Using personas and journey maps to create value


As a product manager I’ve always encouraged my team to create personas. Creating personas for users is crucial and even customary, but they are also helpful to better understand the entire decision-making unit. If you aren’t familiar with the DMU it mainly consists of influencers, buyers, users and decision-makers. Sometimes it is useful to add end-users when the users of your products are not the end-users. The others ones are fluff.

Next time you’ve been tasked to propose new features or improve current ones I challenge you to review your current personas or update their templates in a matter that forces critical thinking about value creation and finding moments to delight users.

How to update personas?

Keep it simple silly (KISS) ?. Sometimes it helps to remove all the additional information a template might force you into filling out. If you’ve spoken to enough people, which is a desirable trait in a product manager then you should be able to figure out these:

  • Interests: What does the user find interesting?
  • Powers: What resources does the user control?
  • Needs: What does the user need to achieve their goals?
  • Values: What does the user find meaningful or frustrating?
  • Story: Something you make up that represents an average of demographic, psychographic and behavioural segmentation.

Yes, you can add personality traits, type a random number for income, sources of information and preferred channels of communication but don’t. I’ll make your life easy and tell you now that their story should give you enough information about all the other random things you can add.

What should the persona look like?

Instead of finding the perfect picture use an emoji. The Unicode Consortium has done an adequate job at representing whoever it is that needs a pictorial representation. If their representations are not inclusive enough I am passionate about sending them feedback here:

Nana 👵
Brown person 👱🏾‍♂️
Female farmer 👩🏻‍🌾
Same sex couple and their children 🧑‍🧑‍🧒
Scientist 👩‍🔬
Child 👶

Simplification is a struggle for most people, create a table with dot points apart from the story. People who have a background in UX have probably heard of aesthetic-usability effect, it states pretty things are perceived to work better. Spend a few minutes into making it pretty.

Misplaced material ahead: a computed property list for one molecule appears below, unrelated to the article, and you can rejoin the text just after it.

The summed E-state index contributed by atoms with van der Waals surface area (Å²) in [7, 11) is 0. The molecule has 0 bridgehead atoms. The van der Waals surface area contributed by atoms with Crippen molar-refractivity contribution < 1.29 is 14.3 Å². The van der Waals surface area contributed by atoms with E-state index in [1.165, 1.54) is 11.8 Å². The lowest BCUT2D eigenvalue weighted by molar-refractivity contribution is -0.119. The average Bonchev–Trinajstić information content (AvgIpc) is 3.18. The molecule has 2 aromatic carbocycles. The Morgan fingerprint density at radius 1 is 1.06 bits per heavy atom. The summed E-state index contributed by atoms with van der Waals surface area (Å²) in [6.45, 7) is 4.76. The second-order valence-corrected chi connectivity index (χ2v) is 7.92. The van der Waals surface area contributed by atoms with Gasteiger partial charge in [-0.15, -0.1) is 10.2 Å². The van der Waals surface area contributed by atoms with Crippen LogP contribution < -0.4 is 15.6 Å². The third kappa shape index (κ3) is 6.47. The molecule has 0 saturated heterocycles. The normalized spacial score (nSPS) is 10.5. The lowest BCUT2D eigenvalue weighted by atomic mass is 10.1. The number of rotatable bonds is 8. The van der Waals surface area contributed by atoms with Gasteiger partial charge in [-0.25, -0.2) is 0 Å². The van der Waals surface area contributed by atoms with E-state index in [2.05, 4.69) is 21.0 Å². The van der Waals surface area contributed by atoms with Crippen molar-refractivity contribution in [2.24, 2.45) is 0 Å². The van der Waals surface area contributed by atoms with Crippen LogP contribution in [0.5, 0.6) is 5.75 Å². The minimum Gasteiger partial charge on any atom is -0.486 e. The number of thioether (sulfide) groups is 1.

Personas with an example

It’s hard to create personas without thinking about a product. We will pick BlackBerry Jarvis (NYSE: BB). A tool that uses binary scanning to help users find vulnerabilities in their codebase. I’ll pick a few people from the decision-making unit for this example.

Personas for BlackBerry Jarvis

By reading the persona we can find what would create value by looking at Needs although it will need to be verified by qualitative research. How to advertise and distribute the product can be hypothesized using the other fields but it should be quantitatively and qualitatively verifiable.

Devi, a User requires BlackBerry Jarvis to provide her easy documentation, perhaps rapid feedback as she uses the API. An expertise certificate if she is able to complete a short online test would delight her.

Customer journey using personas

If you’re able to find a persona that is willing to speak to you for a meagre fee, a coffee or a free trial then I recommend speaking with them. For new products using quantitative information or data collected by your analytics suite might not be enough. If possible ask about their day and take some creative leaps into making their current journey, which you want to improve with the help of your UX team to an ideal journey later.

When creating a journey I prefer to highlight opportunities and pain points for each step. A good journey template can be found here:

We can see Devi uses slack a lot so a slack integration might help her need for quick feedback and process related communication. Including information that is not in the scope of a security tool such as contact information for a third party library that has vulnerabilities would save her time and delight her. Automating a lot of reporting tasks she undertakes will give her more time to be creative and innovative.

Wasn’t that simple?

A lot of product management processes can be simple but it requires communicating with users and staying on top of research and data. Coming up with marketable ideas using a simple process and uncovering hidden needs requires a lot of creativity. Having good communication skills and the ability to make engaging presentations is key to convincing your internal stakeholders and talking to users. So use a lot of simple tools to make life easier and spend that extra time to hone your research and communication skills.

What you learned

  • How to create a simple persona
  • How to make a simple journey
  • Concentrating on what creates value
  • Find opportunities and pain points in every conversation you have with customers

Keep talking to your users, you’ll do okay.